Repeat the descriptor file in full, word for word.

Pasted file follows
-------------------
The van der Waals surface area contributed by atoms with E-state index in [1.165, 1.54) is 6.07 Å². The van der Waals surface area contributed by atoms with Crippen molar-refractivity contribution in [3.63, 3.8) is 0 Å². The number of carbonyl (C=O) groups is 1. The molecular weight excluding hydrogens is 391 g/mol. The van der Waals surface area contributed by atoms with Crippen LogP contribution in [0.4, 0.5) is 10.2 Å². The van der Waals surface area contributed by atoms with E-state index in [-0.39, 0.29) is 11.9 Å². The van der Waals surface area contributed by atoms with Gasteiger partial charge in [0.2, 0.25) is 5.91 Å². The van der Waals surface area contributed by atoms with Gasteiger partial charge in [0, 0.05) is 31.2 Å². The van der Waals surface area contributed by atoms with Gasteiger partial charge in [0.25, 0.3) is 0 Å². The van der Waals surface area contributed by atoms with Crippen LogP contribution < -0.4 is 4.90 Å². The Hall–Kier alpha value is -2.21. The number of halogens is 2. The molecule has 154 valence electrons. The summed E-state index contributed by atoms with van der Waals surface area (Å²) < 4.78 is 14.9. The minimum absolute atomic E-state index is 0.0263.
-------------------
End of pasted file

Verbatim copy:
The van der Waals surface area contributed by atoms with E-state index in [1.165, 1.54) is 6.07 Å². The van der Waals surface area contributed by atoms with Crippen molar-refractivity contribution in [3.63, 3.8) is 0 Å². The number of carbonyl (C=O) groups is 1. The molecular weight excluding hydrogens is 391 g/mol. The van der Waals surface area contributed by atoms with Crippen LogP contribution in [0.4, 0.5) is 10.2 Å². The van der Waals surface area contributed by atoms with E-state index in [-0.39, 0.29) is 11.9 Å². The van der Waals surface area contributed by atoms with Gasteiger partial charge in [0.2, 0.25) is 5.91 Å². The van der Waals surface area contributed by atoms with Gasteiger partial charge in [0, 0.05) is 31.2 Å². The van der Waals surface area contributed by atoms with Gasteiger partial charge in [0.25, 0.3) is 0 Å². The van der Waals surface area contributed by atoms with Crippen LogP contribution < -0.4 is 4.90 Å². The Hall–Kier alpha value is -2.21. The number of halogens is 2. The molecule has 154 valence electrons. The summed E-state index contributed by atoms with van der Waals surface area (Å²) < 4.78 is 14.9. The minimum absolute atomic E-state index is 0.0263.